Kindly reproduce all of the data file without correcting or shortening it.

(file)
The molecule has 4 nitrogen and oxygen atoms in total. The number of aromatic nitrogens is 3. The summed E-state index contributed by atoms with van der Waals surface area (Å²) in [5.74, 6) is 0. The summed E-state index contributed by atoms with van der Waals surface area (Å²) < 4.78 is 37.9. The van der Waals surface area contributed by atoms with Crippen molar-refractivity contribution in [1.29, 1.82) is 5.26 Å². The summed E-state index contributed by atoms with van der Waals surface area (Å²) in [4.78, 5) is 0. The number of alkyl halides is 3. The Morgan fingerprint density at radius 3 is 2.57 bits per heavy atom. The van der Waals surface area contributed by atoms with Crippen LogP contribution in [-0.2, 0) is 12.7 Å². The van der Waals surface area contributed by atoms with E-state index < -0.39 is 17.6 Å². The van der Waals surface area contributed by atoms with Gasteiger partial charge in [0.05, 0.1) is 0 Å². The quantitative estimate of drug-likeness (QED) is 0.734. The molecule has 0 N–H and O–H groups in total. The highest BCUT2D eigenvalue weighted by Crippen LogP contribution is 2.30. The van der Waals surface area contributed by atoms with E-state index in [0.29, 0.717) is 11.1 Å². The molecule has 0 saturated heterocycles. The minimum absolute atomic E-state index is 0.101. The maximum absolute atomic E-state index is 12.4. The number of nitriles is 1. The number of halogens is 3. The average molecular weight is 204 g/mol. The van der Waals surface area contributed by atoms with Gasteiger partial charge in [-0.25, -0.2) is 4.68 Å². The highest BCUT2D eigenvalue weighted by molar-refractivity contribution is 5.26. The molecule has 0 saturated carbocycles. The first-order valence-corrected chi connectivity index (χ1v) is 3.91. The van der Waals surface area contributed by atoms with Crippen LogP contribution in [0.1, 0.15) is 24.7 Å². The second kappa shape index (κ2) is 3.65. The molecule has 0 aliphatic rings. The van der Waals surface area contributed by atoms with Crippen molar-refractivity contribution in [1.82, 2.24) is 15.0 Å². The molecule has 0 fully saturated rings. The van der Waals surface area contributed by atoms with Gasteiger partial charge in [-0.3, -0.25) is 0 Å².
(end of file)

The molecule has 4 nitrogen and oxygen atoms in total. The number of aromatic nitrogens is 3. The summed E-state index contributed by atoms with van der Waals surface area (Å²) in [5.74, 6) is 0. The summed E-state index contributed by atoms with van der Waals surface area (Å²) < 4.78 is 37.9. The van der Waals surface area contributed by atoms with Crippen molar-refractivity contribution in [1.29, 1.82) is 5.26 Å². The summed E-state index contributed by atoms with van der Waals surface area (Å²) in [4.78, 5) is 0. The number of alkyl halides is 3. The Morgan fingerprint density at radius 3 is 2.57 bits per heavy atom. The van der Waals surface area contributed by atoms with Crippen LogP contribution in [-0.2, 0) is 12.7 Å². The van der Waals surface area contributed by atoms with E-state index < -0.39 is 17.6 Å². The van der Waals surface area contributed by atoms with Gasteiger partial charge in [0.05, 0.1) is 0 Å². The quantitative estimate of drug-likeness (QED) is 0.734. The molecule has 0 N–H and O–H groups in total. The highest BCUT2D eigenvalue weighted by Crippen LogP contribution is 2.30. The van der Waals surface area contributed by atoms with E-state index in [0.29, 0.717) is 11.1 Å². The molecule has 0 saturated heterocycles. The minimum absolute atomic E-state index is 0.101. The maximum absolute atomic E-state index is 12.4. The number of nitriles is 1. The number of halogens is 3. The average molecular weight is 204 g/mol. The van der Waals surface area contributed by atoms with Gasteiger partial charge in [-0.25, -0.2) is 4.68 Å². The highest BCUT2D eigenvalue weighted by molar-refractivity contribution is 5.26. The molecule has 0 saturated carbocycles. The first-order valence-corrected chi connectivity index (χ1v) is 3.91. The van der Waals surface area contributed by atoms with Crippen LogP contribution in [0.1, 0.15) is 24.7 Å². The second kappa shape index (κ2) is 3.65. The molecule has 0 aliphatic rings. The van der Waals surface area contributed by atoms with Crippen molar-refractivity contribution in [1.82, 2.24) is 15.0 Å². The molecule has 0 fully saturated rings. The van der Waals surface area contributed by atoms with Gasteiger partial charge in [-0.3, -0.25) is 0 Å².